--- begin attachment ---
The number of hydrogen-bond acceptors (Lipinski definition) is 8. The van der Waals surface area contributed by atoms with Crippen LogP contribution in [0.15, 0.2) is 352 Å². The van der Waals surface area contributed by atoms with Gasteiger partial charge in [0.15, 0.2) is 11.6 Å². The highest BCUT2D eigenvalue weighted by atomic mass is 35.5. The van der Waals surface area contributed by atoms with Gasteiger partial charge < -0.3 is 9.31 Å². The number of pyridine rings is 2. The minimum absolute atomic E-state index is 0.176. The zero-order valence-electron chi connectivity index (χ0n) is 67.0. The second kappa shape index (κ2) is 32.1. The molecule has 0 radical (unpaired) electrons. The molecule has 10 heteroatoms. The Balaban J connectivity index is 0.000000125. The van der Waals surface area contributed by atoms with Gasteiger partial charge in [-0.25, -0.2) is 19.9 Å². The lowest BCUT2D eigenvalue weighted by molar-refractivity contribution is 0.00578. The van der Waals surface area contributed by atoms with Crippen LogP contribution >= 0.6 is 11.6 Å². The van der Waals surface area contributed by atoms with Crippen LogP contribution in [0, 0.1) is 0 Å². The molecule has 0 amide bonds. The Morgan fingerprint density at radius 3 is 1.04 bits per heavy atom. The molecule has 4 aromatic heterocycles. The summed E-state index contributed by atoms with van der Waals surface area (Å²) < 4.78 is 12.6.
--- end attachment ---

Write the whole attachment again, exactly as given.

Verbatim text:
The number of hydrogen-bond acceptors (Lipinski definition) is 8. The van der Waals surface area contributed by atoms with Crippen LogP contribution in [0.15, 0.2) is 352 Å². The van der Waals surface area contributed by atoms with Gasteiger partial charge in [0.15, 0.2) is 11.6 Å². The highest BCUT2D eigenvalue weighted by atomic mass is 35.5. The van der Waals surface area contributed by atoms with Gasteiger partial charge < -0.3 is 9.31 Å². The number of pyridine rings is 2. The minimum absolute atomic E-state index is 0.176. The zero-order valence-electron chi connectivity index (χ0n) is 67.0. The second kappa shape index (κ2) is 32.1. The molecule has 0 radical (unpaired) electrons. The molecule has 10 heteroatoms. The Balaban J connectivity index is 0.000000125. The van der Waals surface area contributed by atoms with Gasteiger partial charge in [-0.25, -0.2) is 19.9 Å². The lowest BCUT2D eigenvalue weighted by molar-refractivity contribution is 0.00578. The van der Waals surface area contributed by atoms with Crippen LogP contribution >= 0.6 is 11.6 Å². The van der Waals surface area contributed by atoms with Crippen LogP contribution in [0, 0.1) is 0 Å². The molecule has 0 amide bonds. The Morgan fingerprint density at radius 3 is 1.04 bits per heavy atom. The molecule has 4 aromatic heterocycles. The summed E-state index contributed by atoms with van der Waals surface area (Å²) < 4.78 is 12.6.